We know we are well into lambing when the problems, large and small, begin to add up and take most of our time. So, here we are. Good Daughter, a five-year-0ld East Friesian who has lambed without problems in the past, was down for a few days before she lambed, unable to get up on her own. At least for most of that time she maintained a good appetite. When a ewe stops eating, that means she is either going into labor or sliding into pregnancy toxemia, the inability to take in enough calories to support her belly full of lambs.

Good Daughter had been in the barn for two days because of her difficulty getting up, and yesterday stopped eating, which had us worried. So we were overjoyed when, late in the afternoon, she clearly went into hard labor. We were prepared for a long evening, because with these high-risk pregnancies the ewes often run out of energy for active labor before all their lambs are born, there are often quads and those quads generally get tangled up and require intervention. So Linda and I were caught off guard when we were in the tack room, looking at Good Daughter on the monitor, and suddenly saw her push out a lamb! With ewes who were that big, there is generally a LOT of birth fluid, and lambs born into all that slop can easily aspirate and drown with their first breath. So the barn cam caught a very funny clip of us both tearing out of the tack room, Linda heading for Good Daughter, and me heading for the stash of towels on the cart, and the nasal syringe for clearing the lamb’s throat. Linda gets to the lamb, and then you can see me from the side, tossing her towels. All three lambs were born within an hour, two girls and a boy, and all were healthy.

Good Daughter was happy with her lambs, but still unable to get up, and we have been getting her up and walking her around the barn, trying to get her strength back.

Linda and me running to Good Daughter's assistance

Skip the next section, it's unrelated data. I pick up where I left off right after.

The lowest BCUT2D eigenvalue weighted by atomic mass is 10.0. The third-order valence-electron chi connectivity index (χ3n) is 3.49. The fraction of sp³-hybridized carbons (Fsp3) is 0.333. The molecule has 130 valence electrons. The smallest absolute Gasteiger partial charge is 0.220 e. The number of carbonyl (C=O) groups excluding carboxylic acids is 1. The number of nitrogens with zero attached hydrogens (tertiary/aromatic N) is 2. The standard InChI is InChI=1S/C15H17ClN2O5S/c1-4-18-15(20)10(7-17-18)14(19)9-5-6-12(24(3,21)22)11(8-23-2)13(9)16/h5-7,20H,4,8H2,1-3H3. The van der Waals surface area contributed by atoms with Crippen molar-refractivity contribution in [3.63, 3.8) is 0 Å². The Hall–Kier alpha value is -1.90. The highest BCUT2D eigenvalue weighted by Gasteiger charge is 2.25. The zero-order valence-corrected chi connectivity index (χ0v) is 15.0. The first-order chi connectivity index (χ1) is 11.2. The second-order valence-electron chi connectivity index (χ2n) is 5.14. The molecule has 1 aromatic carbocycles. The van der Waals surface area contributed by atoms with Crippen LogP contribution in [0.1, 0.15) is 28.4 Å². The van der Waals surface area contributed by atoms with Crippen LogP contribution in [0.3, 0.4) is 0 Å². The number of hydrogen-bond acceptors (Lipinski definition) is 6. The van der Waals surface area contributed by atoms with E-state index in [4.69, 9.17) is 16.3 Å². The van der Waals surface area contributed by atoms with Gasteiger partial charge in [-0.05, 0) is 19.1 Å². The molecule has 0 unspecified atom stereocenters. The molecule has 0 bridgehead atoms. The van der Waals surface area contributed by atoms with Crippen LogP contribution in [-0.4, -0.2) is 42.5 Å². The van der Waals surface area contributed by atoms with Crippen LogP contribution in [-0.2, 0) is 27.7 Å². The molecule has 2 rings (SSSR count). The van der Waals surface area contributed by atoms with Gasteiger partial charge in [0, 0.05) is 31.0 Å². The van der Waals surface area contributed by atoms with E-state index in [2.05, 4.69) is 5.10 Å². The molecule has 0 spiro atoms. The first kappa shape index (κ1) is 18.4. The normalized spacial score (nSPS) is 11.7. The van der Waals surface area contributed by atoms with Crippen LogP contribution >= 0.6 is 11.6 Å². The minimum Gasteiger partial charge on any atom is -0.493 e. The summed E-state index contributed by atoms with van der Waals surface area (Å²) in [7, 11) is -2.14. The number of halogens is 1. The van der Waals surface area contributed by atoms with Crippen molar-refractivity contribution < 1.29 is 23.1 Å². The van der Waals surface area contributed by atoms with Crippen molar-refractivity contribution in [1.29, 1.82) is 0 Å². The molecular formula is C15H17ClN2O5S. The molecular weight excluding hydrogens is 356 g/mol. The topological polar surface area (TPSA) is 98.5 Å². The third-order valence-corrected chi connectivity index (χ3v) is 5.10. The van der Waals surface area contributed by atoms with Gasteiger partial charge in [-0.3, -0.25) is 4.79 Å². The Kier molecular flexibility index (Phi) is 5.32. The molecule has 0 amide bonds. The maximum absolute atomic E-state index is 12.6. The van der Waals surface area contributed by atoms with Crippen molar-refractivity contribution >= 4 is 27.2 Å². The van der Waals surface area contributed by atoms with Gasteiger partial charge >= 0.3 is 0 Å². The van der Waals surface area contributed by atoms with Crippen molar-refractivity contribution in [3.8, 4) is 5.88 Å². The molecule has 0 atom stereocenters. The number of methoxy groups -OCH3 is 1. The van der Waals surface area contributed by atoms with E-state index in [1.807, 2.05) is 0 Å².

Tossing towels to Linda
Linda and Lolo walking Good Daughter

Then there are the problems with Taylor and Nan. Nan has decided that she doesn’t like little Hebe, and pushes her away every time she tries to nurse. And Taylor, our first East Friesian to lamb, and a first-time mother, loves her lambs, but doesn’t understand that part of loving them is letting them nurse. She walks away every time they try. We have investigated all the usual causes, none of the lambs in question has sharp teeth, the ewe’s teats are not inflamed and they don’t seem to have pain associated with nursing. They are just not letting their lambs nurse. The “cure” for this is the stocks–technically known as a grafting stanchion. The ewe is put in the jug with her head in a simple stanchion so that she can’t walk away from, or head-butt, her lamb. She can eat and drink and lay down, but the lambs can nurse. Often after a few days of this, the ewe accepts the lamb. So we are hopeful.

Taylor with her lambs: "I thought I just had to have them. I didn't realize I had to raise them too!"

One thing that is clearly apparent is that most of our lambing problems are associated with my beloved East Friesians. They are wonderful, friendly sheep, but not good all-purpose sheep. East Friesian dairy sheep have been selected for so long for one thing–milk production. Their lambs are often born weak, sometimes their mothering is very poor (in most dairies the lambs are pulled from the mothers and the mothers aren’t required to show any skill at mothering), the ewes have high rates of triplets and quads and that wears their bodies out. Their udders can be enormous, which is great for a dairy but not so good for nursing lambs, who often have a difficult time nursing from the gargantuan udders and swollen teats. We have decided not to breed any East Friesians next year. We will keep our most beloved ewes, and the ones who have the nicest fleeces for our friend Jackie’s felting business, but no more high-risk pregnancies for us.

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